Aesthetically, the 911 Turbo has always shared the wider body of the 911 Carrera 4 and 4S. For the 991, the Turbo gets an even wider body, with its rear haunches growing 1.1 inches over the current 911 C4 and C4S.
Finally, the 911 Turbo and Turbo S sport adjustable front and rear spoilers, with three stages for each device. The spoilers are pneumatically operated, and feature a high-downforce Performance setting, that is partly responsible for the Turbo’s blazing, sub-7:30 time on the Nürburgring Nordschleife.
The 2014 911 Turbo and Turbo S will arrive in US dealerships at the end of 2013. The Turbo’s base price sits at $148,300, while the Turbo S starts at $181,100. Factoring in Porsche’s notoriously deep options sheet, we’d expect to add about $20,000 minimum to the price of each of these vehicles.
Please scroll down for the official press release from Porsche.
The New Porsche 911 Turbo and 911 Turbo S
Turbo S model now capable of accelerating from 0-60 mph in 2.9 seconds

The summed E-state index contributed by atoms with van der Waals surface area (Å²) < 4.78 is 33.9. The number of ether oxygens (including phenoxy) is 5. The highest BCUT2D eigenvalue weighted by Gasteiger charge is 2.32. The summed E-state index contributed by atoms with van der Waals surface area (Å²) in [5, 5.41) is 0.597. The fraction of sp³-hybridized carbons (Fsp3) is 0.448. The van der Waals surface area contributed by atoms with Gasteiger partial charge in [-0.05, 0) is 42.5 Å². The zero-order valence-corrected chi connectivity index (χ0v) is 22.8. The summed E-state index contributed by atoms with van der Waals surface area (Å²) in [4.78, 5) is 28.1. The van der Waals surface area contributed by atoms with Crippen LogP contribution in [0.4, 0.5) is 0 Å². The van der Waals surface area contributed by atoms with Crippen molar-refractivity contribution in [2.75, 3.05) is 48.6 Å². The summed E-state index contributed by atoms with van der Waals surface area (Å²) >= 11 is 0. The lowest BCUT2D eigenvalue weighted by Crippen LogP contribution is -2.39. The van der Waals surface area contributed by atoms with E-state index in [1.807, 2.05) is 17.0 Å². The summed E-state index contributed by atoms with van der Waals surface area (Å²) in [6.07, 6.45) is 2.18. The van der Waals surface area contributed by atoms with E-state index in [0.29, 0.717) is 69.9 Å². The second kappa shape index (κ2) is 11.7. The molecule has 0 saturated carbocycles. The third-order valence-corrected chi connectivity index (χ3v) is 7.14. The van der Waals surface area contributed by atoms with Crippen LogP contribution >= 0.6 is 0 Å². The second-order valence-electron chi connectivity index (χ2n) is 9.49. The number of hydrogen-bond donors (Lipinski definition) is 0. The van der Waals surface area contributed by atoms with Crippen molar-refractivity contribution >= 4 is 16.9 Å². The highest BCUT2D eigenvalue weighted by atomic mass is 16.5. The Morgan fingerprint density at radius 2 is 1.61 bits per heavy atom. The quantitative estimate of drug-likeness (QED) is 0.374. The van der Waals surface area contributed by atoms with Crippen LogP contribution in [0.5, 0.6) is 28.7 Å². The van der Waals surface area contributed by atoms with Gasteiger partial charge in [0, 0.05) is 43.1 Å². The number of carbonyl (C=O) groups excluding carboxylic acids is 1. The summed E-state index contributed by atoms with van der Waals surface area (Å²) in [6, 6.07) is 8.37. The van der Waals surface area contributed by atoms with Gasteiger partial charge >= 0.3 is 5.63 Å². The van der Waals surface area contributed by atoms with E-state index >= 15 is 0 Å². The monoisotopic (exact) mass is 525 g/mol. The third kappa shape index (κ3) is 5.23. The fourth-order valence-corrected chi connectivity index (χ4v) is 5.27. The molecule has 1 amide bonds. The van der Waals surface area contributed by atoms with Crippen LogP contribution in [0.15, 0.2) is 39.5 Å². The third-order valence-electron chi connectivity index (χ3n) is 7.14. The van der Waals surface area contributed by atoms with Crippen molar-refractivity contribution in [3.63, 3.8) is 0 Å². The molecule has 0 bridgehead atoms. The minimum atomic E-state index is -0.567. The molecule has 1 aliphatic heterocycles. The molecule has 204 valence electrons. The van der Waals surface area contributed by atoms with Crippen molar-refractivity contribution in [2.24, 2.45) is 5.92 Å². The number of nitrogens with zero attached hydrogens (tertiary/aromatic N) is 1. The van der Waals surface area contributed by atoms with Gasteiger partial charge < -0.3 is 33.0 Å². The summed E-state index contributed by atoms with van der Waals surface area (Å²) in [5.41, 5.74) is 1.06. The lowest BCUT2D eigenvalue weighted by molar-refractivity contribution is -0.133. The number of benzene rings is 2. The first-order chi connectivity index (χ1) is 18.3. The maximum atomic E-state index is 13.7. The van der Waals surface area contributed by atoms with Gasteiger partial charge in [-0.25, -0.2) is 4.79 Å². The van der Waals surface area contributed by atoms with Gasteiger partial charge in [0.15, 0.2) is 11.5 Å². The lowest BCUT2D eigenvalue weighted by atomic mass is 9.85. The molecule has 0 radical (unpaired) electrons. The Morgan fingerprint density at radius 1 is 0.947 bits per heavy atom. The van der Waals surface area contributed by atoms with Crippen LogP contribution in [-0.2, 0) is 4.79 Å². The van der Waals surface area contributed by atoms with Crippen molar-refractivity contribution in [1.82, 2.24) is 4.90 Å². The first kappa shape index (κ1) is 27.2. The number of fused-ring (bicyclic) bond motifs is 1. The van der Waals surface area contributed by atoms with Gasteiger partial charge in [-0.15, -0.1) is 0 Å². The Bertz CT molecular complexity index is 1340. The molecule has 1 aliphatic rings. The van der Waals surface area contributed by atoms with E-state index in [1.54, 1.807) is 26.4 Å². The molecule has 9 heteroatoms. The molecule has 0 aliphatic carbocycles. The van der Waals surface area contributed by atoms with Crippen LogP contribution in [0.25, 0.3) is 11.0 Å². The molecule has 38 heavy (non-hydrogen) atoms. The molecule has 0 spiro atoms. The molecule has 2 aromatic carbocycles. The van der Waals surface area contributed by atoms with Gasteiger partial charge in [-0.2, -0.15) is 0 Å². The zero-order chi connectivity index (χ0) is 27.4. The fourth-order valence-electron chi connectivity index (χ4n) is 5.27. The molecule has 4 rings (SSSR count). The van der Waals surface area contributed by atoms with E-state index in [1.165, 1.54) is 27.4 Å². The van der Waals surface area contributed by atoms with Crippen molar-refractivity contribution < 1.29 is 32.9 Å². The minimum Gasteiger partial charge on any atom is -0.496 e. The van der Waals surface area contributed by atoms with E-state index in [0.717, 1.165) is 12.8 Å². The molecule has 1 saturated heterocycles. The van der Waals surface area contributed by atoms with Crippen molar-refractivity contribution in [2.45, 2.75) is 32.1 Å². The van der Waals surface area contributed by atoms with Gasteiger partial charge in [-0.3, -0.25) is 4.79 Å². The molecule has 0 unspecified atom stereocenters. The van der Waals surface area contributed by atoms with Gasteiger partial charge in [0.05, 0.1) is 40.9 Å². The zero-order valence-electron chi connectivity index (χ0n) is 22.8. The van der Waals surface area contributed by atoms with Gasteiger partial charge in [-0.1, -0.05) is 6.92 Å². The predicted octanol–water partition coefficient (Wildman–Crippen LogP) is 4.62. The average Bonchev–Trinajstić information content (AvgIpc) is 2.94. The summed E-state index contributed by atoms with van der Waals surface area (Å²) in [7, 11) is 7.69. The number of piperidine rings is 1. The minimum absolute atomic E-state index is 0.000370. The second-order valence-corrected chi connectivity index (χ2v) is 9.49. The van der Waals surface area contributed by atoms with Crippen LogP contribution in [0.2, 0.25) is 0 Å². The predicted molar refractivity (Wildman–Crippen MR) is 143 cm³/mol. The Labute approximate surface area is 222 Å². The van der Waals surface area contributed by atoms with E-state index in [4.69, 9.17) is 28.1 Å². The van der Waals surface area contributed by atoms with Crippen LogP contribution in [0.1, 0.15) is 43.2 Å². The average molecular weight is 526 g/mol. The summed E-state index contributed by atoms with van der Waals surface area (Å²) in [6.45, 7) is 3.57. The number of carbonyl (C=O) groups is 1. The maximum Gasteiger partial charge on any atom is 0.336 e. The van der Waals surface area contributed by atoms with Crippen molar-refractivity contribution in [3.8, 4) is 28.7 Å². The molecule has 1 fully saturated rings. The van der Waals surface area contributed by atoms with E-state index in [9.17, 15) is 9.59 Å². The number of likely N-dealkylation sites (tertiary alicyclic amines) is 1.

Atlanta. The Porsche model offensive in the anniversary year of the 911 is reaching new heights. Fifty years ago, the 911 made its debut at the Frankfurt International Auto Show – and just ten years later, the first 911 Turbo prototype was at the IAA. On this 40th anniversary of the 911 Turbo, Porsche is now presenting the new generation 911 Turbo and Turbo S – the technological and dynamic performance peak of the 911 series. A new all-wheel-drive system, active rear axle steering, adaptive aerodynamics, full-LED headlights, and up to 560 hp from a flat six-cylinder engine with twin-turbochargers underscore the role of the new generation 911 Turbo as an ultra performance car, every day car, and technology flagship. Playing an equally crucial role are an entirely new chassis and lightweight design with a 3.9-inch longer wheelbase and larger 20-inch wheels. The Porsche Dynamic Chassis Control (PDCC) active anti-roll system, which is being offered for the first time in 911 Turbo models, increases dynamic performance even more. This system is standard equipment in the 911 Turbo S, as is Sport Chrono Package Plus with dynamic engine mounts, and Porsche Carbon Ceramic Composite Brakes (PCCB); all of these features are also available as options in the 911 Turbo. The result: The new 911 Turbo S shortens the lap time for the North Loop of the Nürburgring to well under 7 and a half minutes – with standard production tires.